Monday, August 13, 2012
August 13, 2012: They Call Me Mr. Mom
[To honor a week that began with my Dad’s birthday and includes my own, I’m featuring a series on fatherhood in American culture, history, and literature. This is the first in that series. Once again, the weekend’s post will be a crowd-sourced one, so please share your responses, ideas, thoughts, suggestions, and perspectives for that post!]
On the ways in which we’ve come pretty far in the last few decades—and the ways in which we haven’t.
As representative cultural documents go, I’m not sure you can find a more embarrassingly telling one than the Michael Keaton film Mr. Mom (1983). Fired from his job and forced to stay home while his wife becomes the family’s sole breadwinner, Keaton’s character proves entirely, comically inept at—as just that minute and a half long trailer illustrates—vacuuming, cooking, cleaning, grocery shopping, child care, and even disposing of diapers in the trash, among other things. Even the film’s title alone makes clear that the very idea of a married man performing “Mom’s” roles is a source of comedy, a nonsensical paradox that can be solved only by Keaton’s manic eyebrow wiggling. While of course the film could be read as part of the decade’s backlash against feminism, or as symbolizing cultural fears about what the presence of more women in the workforce might mean, it also clearly reveals that the simple idea of a dad performing household activities was nothing short of ludicrous to many Americans in the early 1980s.
Much has changed in America in the three decades since that film’s release, of course, and one of the most striking such social changes has been the rise in the number of fathers who are identified as their children’s primary caregiver. Recent statistics for that trend can’t entirely be separated from the current recession, and thus from accidental situations and employment and role changes not unlike those in the movie. Yet I believe that the trend is also more long-term and intentional than that—my evidence is primarily anecdotal, but I can most definitely say that within the families of many friends and colleagues, and indeed across a high percentage of the families in my own generation with which I’m familiar, fathers are choosing to (at least) share evenly the duties of home and childraising and (in many cases, including my own) are because of circumstance, profession, and inclination taking on the majority of such duties. Call us Mr. Mom if you want—the title no longer carries the same humorous sting.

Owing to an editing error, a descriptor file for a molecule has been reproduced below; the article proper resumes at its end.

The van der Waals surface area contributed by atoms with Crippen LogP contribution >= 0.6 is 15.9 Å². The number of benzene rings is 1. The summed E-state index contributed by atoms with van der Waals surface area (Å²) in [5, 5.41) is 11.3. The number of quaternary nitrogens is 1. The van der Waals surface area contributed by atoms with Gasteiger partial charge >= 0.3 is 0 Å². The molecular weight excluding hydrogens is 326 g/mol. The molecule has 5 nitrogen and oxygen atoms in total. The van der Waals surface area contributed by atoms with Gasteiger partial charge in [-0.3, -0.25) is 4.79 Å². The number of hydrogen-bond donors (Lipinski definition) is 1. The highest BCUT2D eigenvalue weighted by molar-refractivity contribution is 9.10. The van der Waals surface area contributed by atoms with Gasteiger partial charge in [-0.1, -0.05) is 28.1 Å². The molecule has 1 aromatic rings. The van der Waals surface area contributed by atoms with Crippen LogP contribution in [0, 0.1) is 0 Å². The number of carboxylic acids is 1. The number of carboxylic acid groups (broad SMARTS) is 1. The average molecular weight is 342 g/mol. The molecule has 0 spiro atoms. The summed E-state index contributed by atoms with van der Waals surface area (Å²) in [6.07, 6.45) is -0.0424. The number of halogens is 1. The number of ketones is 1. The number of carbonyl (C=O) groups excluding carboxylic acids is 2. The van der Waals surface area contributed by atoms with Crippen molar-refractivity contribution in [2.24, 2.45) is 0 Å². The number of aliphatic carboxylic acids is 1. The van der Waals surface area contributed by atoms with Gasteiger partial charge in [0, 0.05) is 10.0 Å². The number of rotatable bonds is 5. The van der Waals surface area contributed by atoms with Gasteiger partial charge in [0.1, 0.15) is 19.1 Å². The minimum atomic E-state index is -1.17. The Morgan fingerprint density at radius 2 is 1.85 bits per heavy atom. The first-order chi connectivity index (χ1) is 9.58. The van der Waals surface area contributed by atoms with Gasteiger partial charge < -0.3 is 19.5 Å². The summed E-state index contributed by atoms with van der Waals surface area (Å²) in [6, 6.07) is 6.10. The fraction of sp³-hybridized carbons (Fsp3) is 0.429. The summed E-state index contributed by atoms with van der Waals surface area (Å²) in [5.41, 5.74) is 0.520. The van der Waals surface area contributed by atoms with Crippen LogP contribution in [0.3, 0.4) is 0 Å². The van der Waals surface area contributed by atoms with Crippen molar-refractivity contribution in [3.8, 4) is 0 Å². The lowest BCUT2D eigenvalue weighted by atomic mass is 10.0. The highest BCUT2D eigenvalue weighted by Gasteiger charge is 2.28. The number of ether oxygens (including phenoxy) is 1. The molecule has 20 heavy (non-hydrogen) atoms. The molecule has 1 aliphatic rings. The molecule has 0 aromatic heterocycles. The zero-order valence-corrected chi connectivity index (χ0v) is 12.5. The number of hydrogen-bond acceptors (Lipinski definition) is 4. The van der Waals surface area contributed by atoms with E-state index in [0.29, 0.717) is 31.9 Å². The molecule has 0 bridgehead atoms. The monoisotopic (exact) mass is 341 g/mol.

And yet. In a variety of ways, cultural narratives seem not to have changed nearly so much. Virtually every page of Parents magazine is directed specifically at moms; there will usually be one article per issue by a dad for dads or the like, but otherwise, this ostensibly gender-neutral publication remains overtly and overwhelmingly focused on moms. The same is true for almost every TV commercial for products for kids: “Mom, if you’re looking to feed your kids healthier…,” and so on. And while I know that such choices are at least partly based on business and basic statistics—if as the above article argues 35% of dads are the primary caregiver, that still means the majority of primary caregivers and thus readers/customers are moms—there are other cultural signs as well. One of the much-hyped new fall TV shows, for example, is called Guys with Kids, a title and set of marketing images that seem to suggest that the very idea of a man with kids remains a source of comic ridiculousness. But at least the guys are plural, so maybe Mr. Mom is evolving a bit. If so, I’d say it’s time.
Next father-focused post tomorrow,
PS. What do you think? Responses, ideas, or suggestions about fatherhood in America?